L.J. Long, M.W. Gallagher Hope and posttraumatic stress disorder M.W. Gallagher, S.J. Lopez (Eds.), The Oxford Handbook of Hope, Oxford University Press, New York, NY (2018), pp. 233-242
Martinez-Marti, M. L., & Ruch, W. (2014). Character strengths and well-being across the life span: data from a representative sample of German-speaking adults living in Switzerland. Frontiers in Psychology, 5, 1253. http://doi.org/10.3389/fpsyg.2014.01253
Park, N., Peterson, C., & Seligman, M. E. (2004). Strengths of character and well-being. Journal of social and Clinical Psychology, 23(5), 603-619.
Peterson, C. (2008, May 16). What Is Positive Psychology, and What Is It Not? Retrieved July 10, 2020, from https://www.psychologytoday.com/us/blog/the-good-life/200805/what-is-positive-psychology-and-what-is-it-not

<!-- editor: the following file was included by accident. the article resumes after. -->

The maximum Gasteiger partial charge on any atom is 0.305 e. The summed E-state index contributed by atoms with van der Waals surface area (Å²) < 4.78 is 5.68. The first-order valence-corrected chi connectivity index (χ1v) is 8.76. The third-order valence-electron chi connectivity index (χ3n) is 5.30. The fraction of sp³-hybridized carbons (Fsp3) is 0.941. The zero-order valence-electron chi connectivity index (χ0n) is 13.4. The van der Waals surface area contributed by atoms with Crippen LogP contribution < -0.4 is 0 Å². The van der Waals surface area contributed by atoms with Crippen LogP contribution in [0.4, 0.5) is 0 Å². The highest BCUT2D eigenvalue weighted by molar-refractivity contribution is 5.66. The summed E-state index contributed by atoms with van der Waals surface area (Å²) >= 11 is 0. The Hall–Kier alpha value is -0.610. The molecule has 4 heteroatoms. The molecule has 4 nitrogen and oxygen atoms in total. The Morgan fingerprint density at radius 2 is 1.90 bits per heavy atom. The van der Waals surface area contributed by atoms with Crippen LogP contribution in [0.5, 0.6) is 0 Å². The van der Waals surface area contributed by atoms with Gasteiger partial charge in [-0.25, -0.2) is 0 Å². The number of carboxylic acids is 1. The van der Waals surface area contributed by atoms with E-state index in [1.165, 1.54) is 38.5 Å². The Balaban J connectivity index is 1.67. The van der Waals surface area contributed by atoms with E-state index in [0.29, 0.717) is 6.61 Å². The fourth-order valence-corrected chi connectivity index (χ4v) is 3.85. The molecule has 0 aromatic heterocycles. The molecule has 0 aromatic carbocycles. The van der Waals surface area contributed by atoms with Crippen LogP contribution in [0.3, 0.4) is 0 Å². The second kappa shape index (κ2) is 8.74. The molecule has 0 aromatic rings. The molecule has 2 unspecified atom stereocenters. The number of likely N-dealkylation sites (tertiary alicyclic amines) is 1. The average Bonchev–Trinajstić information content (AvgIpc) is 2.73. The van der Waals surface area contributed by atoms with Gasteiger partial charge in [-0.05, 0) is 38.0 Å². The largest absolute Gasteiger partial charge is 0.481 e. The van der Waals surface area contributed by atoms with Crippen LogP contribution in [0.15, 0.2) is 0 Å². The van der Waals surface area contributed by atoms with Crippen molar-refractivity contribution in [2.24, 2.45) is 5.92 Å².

R.C. Arnau Hope and anxiety M.W. Gallagher, S.J. Lopez (Eds.), Oxford Handbook of Hope, Oxford University Press, New York, NY (2018), pp. 233-242
Rand, K. L., Martin, A. D., & Shea, A. M. (2011). Hope, but not optimism, predicts academic performance of law students beyond previous academic achievement. Journal of Research in Personality, 45(6), 683-686. doi:10.1016/j.jrp.2011.08.004
Snyder, C. R. (2002). TARGET ARTICLE: Hope Theory: Rainbows in the Mind. Psychological Inquiry, 13(4), 249-275. doi:10.1207/s15327965pli1304_01
Stephenson, C. (1991). The concept of hope revisited for nursing. Journal of Advanced Nursing, 16,
Witvliet, C. V., Richie, F. J., Luna, L. M., & Tongeren, D. R. (2018). Gratitude predicts hope and happiness: A two-study assessment of traits and states. The Journal of Positive Psychology, 14(3), 271-282. doi:10.1080/17439760.2018.1424924